On Wednesday of this week, the Feast of Saint Blaise, I left the Passionist house in Bishopbriggs to walk down to the post office in the village, where I had to get some documents weighed and posted. It was a miserable morning, wet and windy, but I felt the need to stretch my legs, having spent three nights on my younger brother’s couch over the weekend in a caring capacity, the need for which thankfully alleviated as the days progressed. About half way between the house and the village there is a post box on the Kirkintilloch Road. Peering through the rain, I saw a postman opening this box and shovelling the mail into his sack, before continuing on past me. It was then that I noticed, on top of the post box, a huge crocheted tammy with a bobble on top, containing a beautiful array of colours and a perfect fit for the post box. My first thought was to wonder what kind of mad person would crochet a tammy for a post box, but when I mentioned this to a friend, who has spent a good part of lockdown crocheting all kinds of amazing and beautiful things, she asked me if it had brought a smile to my face. I had to admit that it had and she said, “well, there you are”. She also made me aware of a phenomenon called yarn bombing, which is a kind of street art that employs colourful displays of crocheted yarn to decorate, not just post boxes, but also street lamps, benches, railings, and all kinds of things to brighten up dull, cold, urban environments. I have since come to learn that it is also known as wool bombing; yarn storming; guerrilla knitting; kniffiti; urban knitting and graffiti knitting. Technically, it’s probably illegal, but I can’t imagine that law being too rigidly enforced, especially as it is so easily removed.
It’s always good to come across things that can put a smile on your face, especially in difficult times, such as we are living in now, and I have a sneaking admiration for those who set out to do that, such as whoever first thought of putting a traffic cone on top of the Duke of Wellington’s head on the equestrian statue outside the Gallery of Modern Art in Queen Street. The statue has been there since 1844, and was already one of Glasgow’s iconic landmarks, but the traffic cone has now become a permanent feature, and a Glasgow tradition, representing our ironic local humour, and I imagine it’s there to stay, bringing a smile to most people’s faces whenever they pass it, including mine. Of course, there is a link between the Duke of Wellington and the Passionists. His nephew, Charles Packenham, was the first rector of Mount Argus in Dublin. He had more or less been disowned by his family when he converted to Catholicism in the wake of John Henry Newman’s conversion, who of course had been received into the Church by the Passionist priest, Dominic Barberi CP. Relations with his family were made worse when Charles announced his intention to join the Passionists, not the most illustrious or prestigious of Congregations, and the only one in the family to show him any support was his uncle, the Duke of Wellington, whose words of goodbye to him were, “Well, you have been a good soldier, Charles, strive to be a good monk”. Shortly afterwards, in May 1851, Charles entered the Passionist Novitiate at Broadway in Worcestershire, a village known as the Jewel of the Cotswolds, taking the religious name, Paul Mary. His famous uncle died the following year and, the now Father Paul Mary, himself died a few years later in Dublin, aged just 36, after a short illness, and is buried in the cemetery at Mount Argus. So, whenever you pass the equestrian statue of the Duke of Wellington in Queen Street, let the traffic cone bring a smile to your face, and, whatever else you may think about the man known as the Iron Duke, just remember his kindness and encouragement to his young nephew at a difficult time.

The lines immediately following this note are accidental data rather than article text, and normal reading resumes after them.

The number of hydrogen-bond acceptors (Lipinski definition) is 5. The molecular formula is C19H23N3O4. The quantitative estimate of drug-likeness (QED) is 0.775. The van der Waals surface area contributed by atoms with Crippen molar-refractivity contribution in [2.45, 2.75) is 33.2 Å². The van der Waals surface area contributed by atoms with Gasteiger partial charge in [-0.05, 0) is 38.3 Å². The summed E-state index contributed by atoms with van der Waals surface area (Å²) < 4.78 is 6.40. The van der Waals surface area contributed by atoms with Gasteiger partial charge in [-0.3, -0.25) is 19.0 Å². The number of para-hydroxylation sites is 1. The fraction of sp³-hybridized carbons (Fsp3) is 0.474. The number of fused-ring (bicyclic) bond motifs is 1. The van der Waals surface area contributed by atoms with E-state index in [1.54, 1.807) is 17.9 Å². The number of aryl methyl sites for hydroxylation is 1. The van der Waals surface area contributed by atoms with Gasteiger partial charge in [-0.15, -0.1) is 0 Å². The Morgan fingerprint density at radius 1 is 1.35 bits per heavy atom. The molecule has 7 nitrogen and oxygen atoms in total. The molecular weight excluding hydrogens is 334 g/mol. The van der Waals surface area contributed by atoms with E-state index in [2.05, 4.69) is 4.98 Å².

I’m not sure if any of you are crocheting during lockdown, or perhaps you are baking, painting, doing jigsaws, or engaging in some other form of creativity to keep you going. Here, we are mostly reading, walking, and preparing streamed liturgies and, of course, we have Father Gareth to continually keep a smile on our faces. We may hire him out. So, as ever, protect yourselves, protect your loved ones and others, and protect Christ in your lives.